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Applicant Will Need A Raft Of Variances; Proposed Use Of Building Is Only Permitted On County & State Roads In Township But Technical Advisory Committee Has Greenlighted Project To Planning Board
By Tina Traster
Mountainview Avenue in Valley Cottage is a winding, precipitous, and often dangerously traversed road that is home to a mix of mostly single-family homes to the north and high-density housing at its southern end.
But on the peak of this mountainside byway stands the Islamic Center of Rockland (ICR), which built a mosque about a decade ago on land zoned for conservation. Now the Islamic Center of Rockland (ICR), through its landowner the Rockland Muslim Trust, Inc., is gearing up to present plans to the Town of Clarkstown’s Planning Board because it hopes to expand its 10,000 square-foot facility into a far more extensive compound by adding a 1,750 square foot addition and constructing a two-story, 32-foot high, 29,200 square- foot, two-story masonry building dug into the mountainside. Adjacent to this new superstructure are plans for a 17,500 square foot “recreation area” and next to that, parking for over 200 cars.
This is a tall request, even on a road that houses more than one condo complex, a small church, a vacant Chinese boarding facility made up of low-lying two-story buildings that was once a speak-easy and jazz club, houses dating back to the 1850s, and a sprinkle of old and newer houses.
Adding what the mosque is proposing is essentially the equivalent of building a structure the size of a supermarket onto a narrow and dangerous mountain road will be a challenge, particularly because Clarkstown’s zoning only permits this kind of non-residential use on county and state roads.
Nevertheless, these plans are not new, and the Islamic Center is now pushing forth once again.
The Islamic Center of Rockland was formed in 1989 when it purchased 15 acres of land for $350,000 on Mountainview Avenue overlooking the Hudson River. The land sat idle until 2002 when plans were originally drawn up to construct a mosque. Lack of funding delayed construction for several more years until Clarkstown approved plans in 2005. Construction began in 2006.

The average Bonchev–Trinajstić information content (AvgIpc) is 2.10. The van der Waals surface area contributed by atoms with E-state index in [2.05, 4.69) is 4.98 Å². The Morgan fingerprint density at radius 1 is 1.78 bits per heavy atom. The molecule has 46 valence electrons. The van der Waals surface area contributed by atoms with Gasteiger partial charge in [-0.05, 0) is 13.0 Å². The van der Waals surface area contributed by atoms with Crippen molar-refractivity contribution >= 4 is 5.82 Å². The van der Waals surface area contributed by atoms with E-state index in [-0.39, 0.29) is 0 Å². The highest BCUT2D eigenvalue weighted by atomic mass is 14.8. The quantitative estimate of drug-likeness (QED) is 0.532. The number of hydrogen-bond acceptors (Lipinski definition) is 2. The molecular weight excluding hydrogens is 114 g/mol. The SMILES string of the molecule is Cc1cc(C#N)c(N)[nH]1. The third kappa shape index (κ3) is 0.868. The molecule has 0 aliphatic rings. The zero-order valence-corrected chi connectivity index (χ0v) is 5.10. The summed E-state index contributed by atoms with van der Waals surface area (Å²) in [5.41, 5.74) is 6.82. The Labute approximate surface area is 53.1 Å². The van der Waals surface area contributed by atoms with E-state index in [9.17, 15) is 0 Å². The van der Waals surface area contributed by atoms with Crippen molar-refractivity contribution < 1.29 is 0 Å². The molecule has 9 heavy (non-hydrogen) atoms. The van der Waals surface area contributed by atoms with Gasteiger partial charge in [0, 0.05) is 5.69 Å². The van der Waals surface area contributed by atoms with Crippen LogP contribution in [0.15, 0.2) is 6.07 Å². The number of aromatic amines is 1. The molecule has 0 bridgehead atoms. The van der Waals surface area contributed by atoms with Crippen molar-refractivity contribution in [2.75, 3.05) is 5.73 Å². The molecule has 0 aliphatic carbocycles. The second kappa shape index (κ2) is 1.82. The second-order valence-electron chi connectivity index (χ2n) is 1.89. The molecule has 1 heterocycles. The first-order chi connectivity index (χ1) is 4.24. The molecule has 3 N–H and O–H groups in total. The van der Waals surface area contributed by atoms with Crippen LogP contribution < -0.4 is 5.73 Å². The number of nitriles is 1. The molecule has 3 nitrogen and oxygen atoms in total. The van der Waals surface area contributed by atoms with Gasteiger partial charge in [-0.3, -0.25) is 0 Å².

The first floor of the existing structure has classrooms, a kitchen, bathrooms, and community space. The second floor has a prayer area for approximately 475 people.
The Town of Clarkstown has a conservation easement around the property of varying widths from 50 to 75 feet, totaling about two acres. The conservation easement bans buildings and accessory uses in the preserved area.
The R-160 Conservation Density Residence District was established in the Zoning Code to provide protection to the town’s scenic resources, including streams, wooded-areas, steep slopes, large open spaces, and scenic vistas, by controlling and limiting development in the R-160 zone. The entirety of ICR’s property is in the R-160 District.
The ICR has appeared about ten times before Clarkstown’s Technical Advisory Committee (TAC) seeking a green light to appear before the Planning Board. With each appearance revisions to the plan were made, but various obstacles remain that will likely be resolved one way or another by the Town’s Zoning Board of Appeals granting or denial of variances.
While some of the obstacles are considered area variances such as setbacks and density and size variances, others are far more complicated.
The ICR wants to expand in its existing location, but Town Code only allows non-residential construction on County and State Roads within the Town’s borders. The existing use is already non-conforming, and an expansion of that existing non-conforming use requires permission from the Zoning Board of Appeals.
Also, a variance will be required for Maximum Principal Building Coverage. Zoning in the R-160 Conservation Zone allows for 2.5 percent of a lot to be covered by the principal buildings; the ICR is asking for 8.4 percent coverage – more than three times the allowable coverage.
Variances will also be required for Maximum Lot Coverage, and for plans that impermissibly put parking lots into setback areas.
A variance will be required for Floor Area Ratio (FAR), a calculation of the total building size compared to the lot size. The R-160 Conservation Zone allows for an FAR or .05; the ICR is asking for .12 – more than double the allowable size.
Because of its design, sharp turns and inclines, lack of shoulders and sidewalks, traffic has already been restricted on Mountainview Avenue to vehicles under three tons.
In 2017, the ICR was cited by the Town of Clarkstown for illegally clearing trees and constructing a parking lot without a proper permit. The ICR was ordered to remediate the damage done and cease using the illegal parking lot. The plans submitted include a 146-space paved parking lot adjacent to the new 29,200 square foot structure.
The Technical Advisory Committee gave the ICR the go-ahead to appear before the Planning Board. That first meeting may be held as soon as July but will more likely be deferred to September to allow for more public to participate in the process.